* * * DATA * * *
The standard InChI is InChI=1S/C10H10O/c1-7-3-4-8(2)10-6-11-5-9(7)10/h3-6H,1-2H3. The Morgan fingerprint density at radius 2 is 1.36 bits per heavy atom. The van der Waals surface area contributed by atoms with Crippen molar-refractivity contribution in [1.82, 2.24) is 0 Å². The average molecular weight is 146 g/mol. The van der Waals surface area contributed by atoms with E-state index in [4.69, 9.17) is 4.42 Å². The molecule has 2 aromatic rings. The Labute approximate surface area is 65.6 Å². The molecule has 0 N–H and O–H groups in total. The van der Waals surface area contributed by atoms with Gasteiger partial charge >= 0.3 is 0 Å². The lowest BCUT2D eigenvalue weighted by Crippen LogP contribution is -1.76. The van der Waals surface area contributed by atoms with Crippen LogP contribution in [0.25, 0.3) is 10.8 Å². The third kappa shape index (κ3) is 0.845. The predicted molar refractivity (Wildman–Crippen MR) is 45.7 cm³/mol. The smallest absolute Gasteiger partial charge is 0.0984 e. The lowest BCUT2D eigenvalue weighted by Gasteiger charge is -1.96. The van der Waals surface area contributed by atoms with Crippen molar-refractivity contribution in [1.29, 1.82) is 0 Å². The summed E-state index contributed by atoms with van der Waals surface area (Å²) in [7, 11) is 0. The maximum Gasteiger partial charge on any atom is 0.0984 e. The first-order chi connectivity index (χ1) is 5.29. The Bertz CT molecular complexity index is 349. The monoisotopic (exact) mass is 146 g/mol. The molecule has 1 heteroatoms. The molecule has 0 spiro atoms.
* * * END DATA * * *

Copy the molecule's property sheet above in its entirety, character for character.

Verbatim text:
The standard InChI is InChI=1S/C10H10O/c1-7-3-4-8(2)10-6-11-5-9(7)10/h3-6H,1-2H3. The Morgan fingerprint density at radius 2 is 1.36 bits per heavy atom. The van der Waals surface area contributed by atoms with Crippen molar-refractivity contribution in [1.82, 2.24) is 0 Å². The average molecular weight is 146 g/mol. The van der Waals surface area contributed by atoms with E-state index in [4.69, 9.17) is 4.42 Å². The molecule has 2 aromatic rings. The Labute approximate surface area is 65.6 Å². The molecule has 0 N–H and O–H groups in total. The van der Waals surface area contributed by atoms with Gasteiger partial charge >= 0.3 is 0 Å². The lowest BCUT2D eigenvalue weighted by Crippen LogP contribution is -1.76. The van der Waals surface area contributed by atoms with Crippen LogP contribution in [0.25, 0.3) is 10.8 Å². The third kappa shape index (κ3) is 0.845. The predicted molar refractivity (Wildman–Crippen MR) is 45.7 cm³/mol. The smallest absolute Gasteiger partial charge is 0.0984 e. The lowest BCUT2D eigenvalue weighted by Gasteiger charge is -1.96. The van der Waals surface area contributed by atoms with Crippen molar-refractivity contribution in [1.29, 1.82) is 0 Å². The summed E-state index contributed by atoms with van der Waals surface area (Å²) in [7, 11) is 0. The maximum Gasteiger partial charge on any atom is 0.0984 e. The first-order chi connectivity index (χ1) is 5.29. The Bertz CT molecular complexity index is 349. The monoisotopic (exact) mass is 146 g/mol. The molecule has 1 heteroatoms. The molecule has 0 spiro atoms.